McPhee spent one season as a special adviser with the New York Islanders. When he was hired by the Knights in 2016 from a pool of seven candidates, the expansion process provided a new puzzle to solve.

“He put together a diverse group of people and brought them together with a common philosophy,” owner Bill Foley said. “What he really has done is he’s very analytical and he listens to his scouts in terms of what we’re looking for and what they would bring to the operation. He really understands where we may be lacking and where we may be strong and tries to figure out who is the person to make our team better.”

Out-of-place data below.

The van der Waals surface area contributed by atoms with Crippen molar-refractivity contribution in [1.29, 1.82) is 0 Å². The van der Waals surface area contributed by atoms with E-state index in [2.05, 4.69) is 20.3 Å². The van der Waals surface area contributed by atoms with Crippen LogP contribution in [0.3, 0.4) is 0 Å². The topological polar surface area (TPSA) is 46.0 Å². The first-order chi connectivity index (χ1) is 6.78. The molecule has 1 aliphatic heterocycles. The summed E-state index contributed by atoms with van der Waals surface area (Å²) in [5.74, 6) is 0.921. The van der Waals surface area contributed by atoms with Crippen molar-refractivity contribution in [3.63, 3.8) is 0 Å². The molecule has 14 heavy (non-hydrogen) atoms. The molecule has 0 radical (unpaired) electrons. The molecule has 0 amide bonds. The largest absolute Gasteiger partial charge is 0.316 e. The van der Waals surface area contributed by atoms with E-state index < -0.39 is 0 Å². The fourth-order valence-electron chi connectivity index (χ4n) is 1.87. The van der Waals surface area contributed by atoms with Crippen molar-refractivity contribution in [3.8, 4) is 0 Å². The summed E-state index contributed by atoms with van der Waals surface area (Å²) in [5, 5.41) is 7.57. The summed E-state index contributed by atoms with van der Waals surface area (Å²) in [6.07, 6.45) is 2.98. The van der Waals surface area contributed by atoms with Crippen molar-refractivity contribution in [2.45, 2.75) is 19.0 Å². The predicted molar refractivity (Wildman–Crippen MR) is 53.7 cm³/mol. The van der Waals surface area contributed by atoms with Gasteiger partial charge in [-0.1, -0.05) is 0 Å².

Chasing a championship

Cody Eakin has a long history with McPhee.

Eakin was drafted by Washington in the third round in 2009 and was traded by McPhee to Dallas three years later.

When he was selected by the Knights in the expansion draft, Eakin knew what to expect from the general manager.

“He’s a competitor, man,” Eakin said. “He’ll fight for you every chance he can. That’s the kind of guy you want to play for. I’ve been extremely lucky to play on two different clubs with him.”

McPhee’s mastery of the expansion draft instantly turned the Knights into a Stanley Cup contender for the foreseeable future.

And he spent the offseason upgrading after the Knights finished 51-24-7 and set an NHL record for points by an expansion team with 109.

McPhee added a five-time 30-goal scorer (Max Pacioretty), a proven second-line center (Paul Stastny) and a steady defenseman (Nick Holden).